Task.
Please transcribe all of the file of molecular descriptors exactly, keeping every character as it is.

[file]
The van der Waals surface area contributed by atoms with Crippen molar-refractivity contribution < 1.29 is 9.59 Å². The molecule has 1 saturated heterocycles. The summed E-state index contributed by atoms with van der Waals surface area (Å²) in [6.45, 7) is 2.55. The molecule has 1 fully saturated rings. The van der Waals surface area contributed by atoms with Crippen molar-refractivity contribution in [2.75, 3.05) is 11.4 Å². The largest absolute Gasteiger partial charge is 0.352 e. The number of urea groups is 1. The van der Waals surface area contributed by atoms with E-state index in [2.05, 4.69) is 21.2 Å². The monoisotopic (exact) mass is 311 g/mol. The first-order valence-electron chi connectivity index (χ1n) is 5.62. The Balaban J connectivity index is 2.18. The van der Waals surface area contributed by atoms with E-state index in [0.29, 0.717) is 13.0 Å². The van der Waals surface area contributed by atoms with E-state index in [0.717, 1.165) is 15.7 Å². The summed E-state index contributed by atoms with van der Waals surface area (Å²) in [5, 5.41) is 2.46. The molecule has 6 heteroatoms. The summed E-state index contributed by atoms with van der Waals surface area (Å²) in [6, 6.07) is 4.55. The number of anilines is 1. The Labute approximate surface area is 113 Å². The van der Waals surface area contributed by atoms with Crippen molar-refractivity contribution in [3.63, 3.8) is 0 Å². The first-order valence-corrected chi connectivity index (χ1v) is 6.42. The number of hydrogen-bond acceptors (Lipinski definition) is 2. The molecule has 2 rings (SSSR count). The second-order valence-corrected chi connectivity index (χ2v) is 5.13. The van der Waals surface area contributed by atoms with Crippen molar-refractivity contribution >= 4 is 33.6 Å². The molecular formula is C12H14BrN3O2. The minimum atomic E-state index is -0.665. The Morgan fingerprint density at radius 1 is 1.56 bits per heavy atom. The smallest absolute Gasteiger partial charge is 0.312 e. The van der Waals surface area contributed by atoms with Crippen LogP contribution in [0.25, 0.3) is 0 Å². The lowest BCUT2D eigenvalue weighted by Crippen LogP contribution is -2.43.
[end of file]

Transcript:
The van der Waals surface area contributed by atoms with Crippen molar-refractivity contribution < 1.29 is 9.59 Å². The molecule has 1 saturated heterocycles. The summed E-state index contributed by atoms with van der Waals surface area (Å²) in [6.45, 7) is 2.55. The molecule has 1 fully saturated rings. The van der Waals surface area contributed by atoms with Crippen molar-refractivity contribution in [2.75, 3.05) is 11.4 Å². The largest absolute Gasteiger partial charge is 0.352 e. The number of urea groups is 1. The van der Waals surface area contributed by atoms with E-state index in [2.05, 4.69) is 21.2 Å². The monoisotopic (exact) mass is 311 g/mol. The first-order valence-electron chi connectivity index (χ1n) is 5.62. The Balaban J connectivity index is 2.18. The van der Waals surface area contributed by atoms with E-state index in [0.29, 0.717) is 13.0 Å². The van der Waals surface area contributed by atoms with E-state index in [0.717, 1.165) is 15.7 Å². The summed E-state index contributed by atoms with van der Waals surface area (Å²) in [5, 5.41) is 2.46. The molecule has 6 heteroatoms. The summed E-state index contributed by atoms with van der Waals surface area (Å²) in [6, 6.07) is 4.55. The number of anilines is 1. The Labute approximate surface area is 113 Å². The van der Waals surface area contributed by atoms with Crippen molar-refractivity contribution in [3.63, 3.8) is 0 Å². The first-order valence-corrected chi connectivity index (χ1v) is 6.42. The number of hydrogen-bond acceptors (Lipinski definition) is 2. The molecule has 2 rings (SSSR count). The second-order valence-corrected chi connectivity index (χ2v) is 5.13. The van der Waals surface area contributed by atoms with Crippen molar-refractivity contribution >= 4 is 33.6 Å². The molecular formula is C12H14BrN3O2. The minimum atomic E-state index is -0.665. The Morgan fingerprint density at radius 1 is 1.56 bits per heavy atom. The smallest absolute Gasteiger partial charge is 0.312 e. The van der Waals surface area contributed by atoms with Crippen LogP contribution in [0.25, 0.3) is 0 Å². The lowest BCUT2D eigenvalue weighted by Crippen LogP contribution is -2.43.